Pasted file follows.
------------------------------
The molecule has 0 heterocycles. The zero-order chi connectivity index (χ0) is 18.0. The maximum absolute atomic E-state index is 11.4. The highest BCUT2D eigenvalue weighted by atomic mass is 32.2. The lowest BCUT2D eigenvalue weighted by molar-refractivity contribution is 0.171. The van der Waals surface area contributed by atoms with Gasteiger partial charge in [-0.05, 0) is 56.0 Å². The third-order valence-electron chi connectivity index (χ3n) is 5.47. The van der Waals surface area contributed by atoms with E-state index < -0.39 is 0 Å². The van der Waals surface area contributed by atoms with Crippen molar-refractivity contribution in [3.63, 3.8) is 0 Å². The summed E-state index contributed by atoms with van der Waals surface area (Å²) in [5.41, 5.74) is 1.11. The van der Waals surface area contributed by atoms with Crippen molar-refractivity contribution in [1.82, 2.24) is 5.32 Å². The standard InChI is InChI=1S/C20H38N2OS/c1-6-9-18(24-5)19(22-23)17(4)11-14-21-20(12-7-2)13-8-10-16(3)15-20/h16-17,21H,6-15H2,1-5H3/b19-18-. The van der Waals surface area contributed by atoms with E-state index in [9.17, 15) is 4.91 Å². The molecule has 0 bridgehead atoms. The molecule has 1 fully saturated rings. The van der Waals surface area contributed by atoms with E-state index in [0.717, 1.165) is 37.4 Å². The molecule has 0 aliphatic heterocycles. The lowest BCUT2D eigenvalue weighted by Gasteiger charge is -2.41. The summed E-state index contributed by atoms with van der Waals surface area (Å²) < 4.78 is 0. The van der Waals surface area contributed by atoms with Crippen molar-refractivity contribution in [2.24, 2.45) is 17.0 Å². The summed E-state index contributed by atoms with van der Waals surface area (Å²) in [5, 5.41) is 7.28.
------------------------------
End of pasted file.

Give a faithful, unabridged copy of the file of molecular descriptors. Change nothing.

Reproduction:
The molecule has 0 heterocycles. The zero-order chi connectivity index (χ0) is 18.0. The maximum absolute atomic E-state index is 11.4. The highest BCUT2D eigenvalue weighted by atomic mass is 32.2. The lowest BCUT2D eigenvalue weighted by molar-refractivity contribution is 0.171. The van der Waals surface area contributed by atoms with Gasteiger partial charge in [-0.05, 0) is 56.0 Å². The third-order valence-electron chi connectivity index (χ3n) is 5.47. The van der Waals surface area contributed by atoms with E-state index < -0.39 is 0 Å². The van der Waals surface area contributed by atoms with Crippen molar-refractivity contribution in [3.63, 3.8) is 0 Å². The summed E-state index contributed by atoms with van der Waals surface area (Å²) in [5.41, 5.74) is 1.11. The van der Waals surface area contributed by atoms with Crippen molar-refractivity contribution in [1.82, 2.24) is 5.32 Å². The standard InChI is InChI=1S/C20H38N2OS/c1-6-9-18(24-5)19(22-23)17(4)11-14-21-20(12-7-2)13-8-10-16(3)15-20/h16-17,21H,6-15H2,1-5H3/b19-18-. The van der Waals surface area contributed by atoms with E-state index in [9.17, 15) is 4.91 Å². The molecule has 0 bridgehead atoms. The molecule has 1 fully saturated rings. The van der Waals surface area contributed by atoms with E-state index in [0.717, 1.165) is 37.4 Å². The molecule has 0 aliphatic heterocycles. The lowest BCUT2D eigenvalue weighted by Gasteiger charge is -2.41. The summed E-state index contributed by atoms with van der Waals surface area (Å²) < 4.78 is 0. The van der Waals surface area contributed by atoms with Crippen molar-refractivity contribution in [2.24, 2.45) is 17.0 Å². The summed E-state index contributed by atoms with van der Waals surface area (Å²) in [5, 5.41) is 7.28.